It’s hard not to feel a bit envious. Saddleback Church recently launched the Daniel Plan, a church-based diet regimen that includes small group accountability sessions, expert opinion, recipes and exercise classes before Sunday services. The program appears to be working: so far, some 15,000 participants have lost a collective 260,000 pounds. What can mainline churches learn from the Daniel Plan’s success?
The GPS got us lost three times as my wife and I drove over the mountain trying to find a restaurant that our innkeepers called the best in the county. When we finally found the “town,” there was no town to speak of but only a bend in the road, a bridge, a couple of houses, a railroad trestle and an old general store.
“For you know the generous act of our Lord Jesus Christ, that though he was rich, yet for your sakes he became poor, so that by his poverty you might become rich.” When Paul appeals to the self-emptying nature of Christ as one of the central Christian impulses for generosity, he is ringing a familiar chord. Generosity for the Corinthians is grounded in self-emptying in much the same way that joy and worship are grounded in self-emptying for the Philippians.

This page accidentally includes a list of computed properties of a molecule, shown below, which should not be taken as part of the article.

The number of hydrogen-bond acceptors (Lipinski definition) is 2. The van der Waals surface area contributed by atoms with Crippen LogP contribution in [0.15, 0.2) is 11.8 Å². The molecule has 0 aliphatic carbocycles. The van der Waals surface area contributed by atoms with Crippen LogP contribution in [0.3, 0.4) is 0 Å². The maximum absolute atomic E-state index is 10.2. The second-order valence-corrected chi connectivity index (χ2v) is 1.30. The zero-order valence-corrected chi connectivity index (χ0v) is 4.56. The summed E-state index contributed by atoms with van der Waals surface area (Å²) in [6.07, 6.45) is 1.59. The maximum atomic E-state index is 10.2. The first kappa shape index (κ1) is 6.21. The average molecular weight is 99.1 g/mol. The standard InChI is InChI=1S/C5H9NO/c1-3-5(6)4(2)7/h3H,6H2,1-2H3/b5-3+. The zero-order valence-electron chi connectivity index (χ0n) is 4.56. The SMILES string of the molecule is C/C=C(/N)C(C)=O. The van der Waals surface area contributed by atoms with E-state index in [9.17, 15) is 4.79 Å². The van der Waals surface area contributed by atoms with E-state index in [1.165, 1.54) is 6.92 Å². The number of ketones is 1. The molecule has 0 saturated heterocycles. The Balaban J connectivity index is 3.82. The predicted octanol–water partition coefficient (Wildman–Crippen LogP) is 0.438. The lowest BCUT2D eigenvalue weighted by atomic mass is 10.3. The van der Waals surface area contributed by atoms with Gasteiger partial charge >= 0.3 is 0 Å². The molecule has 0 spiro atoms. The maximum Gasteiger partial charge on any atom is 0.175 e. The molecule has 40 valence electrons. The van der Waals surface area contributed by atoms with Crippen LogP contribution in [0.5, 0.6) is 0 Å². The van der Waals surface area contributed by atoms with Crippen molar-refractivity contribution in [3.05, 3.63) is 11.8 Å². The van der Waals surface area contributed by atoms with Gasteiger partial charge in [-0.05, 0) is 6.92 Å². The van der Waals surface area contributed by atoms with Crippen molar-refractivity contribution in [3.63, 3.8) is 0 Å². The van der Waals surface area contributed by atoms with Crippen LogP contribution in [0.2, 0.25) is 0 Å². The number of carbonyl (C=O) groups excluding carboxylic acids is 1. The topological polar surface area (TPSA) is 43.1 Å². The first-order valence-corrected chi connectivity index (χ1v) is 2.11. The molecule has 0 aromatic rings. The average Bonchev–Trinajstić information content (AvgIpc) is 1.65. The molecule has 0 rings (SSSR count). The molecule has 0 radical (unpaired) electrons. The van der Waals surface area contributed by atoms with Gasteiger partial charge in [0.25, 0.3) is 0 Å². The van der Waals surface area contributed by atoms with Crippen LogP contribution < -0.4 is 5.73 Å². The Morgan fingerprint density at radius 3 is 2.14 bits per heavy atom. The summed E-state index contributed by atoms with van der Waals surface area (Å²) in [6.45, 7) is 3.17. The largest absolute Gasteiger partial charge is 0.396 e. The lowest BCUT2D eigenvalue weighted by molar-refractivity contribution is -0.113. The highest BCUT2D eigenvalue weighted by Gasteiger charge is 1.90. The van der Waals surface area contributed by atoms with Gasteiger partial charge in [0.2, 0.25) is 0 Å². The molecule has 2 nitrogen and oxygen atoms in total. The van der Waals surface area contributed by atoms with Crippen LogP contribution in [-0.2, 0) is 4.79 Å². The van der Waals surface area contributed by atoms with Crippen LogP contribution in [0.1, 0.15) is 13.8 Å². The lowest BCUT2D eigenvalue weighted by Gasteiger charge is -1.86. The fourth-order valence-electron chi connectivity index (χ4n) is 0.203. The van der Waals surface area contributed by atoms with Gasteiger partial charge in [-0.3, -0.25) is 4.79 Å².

The First Assembly of God in Honolulu thinks it has a partial solution to the homelessness crisis in Hawaii, which has the highest per capita homeless rate in the country. The church is putting up dome-shaped buildings that look like igloos, using land it had once reserved to build retreat cabins. The structures can each house four people, and they keep the temperature ten to 15 degrees cooler than outside. They are made of 21 fiberglass panels that overlap like fish scales and can fit into the back of a pickup truck. The 314-square-foot structures cost the church about $9,500 each, not including a floor or base and shipping costs (AP).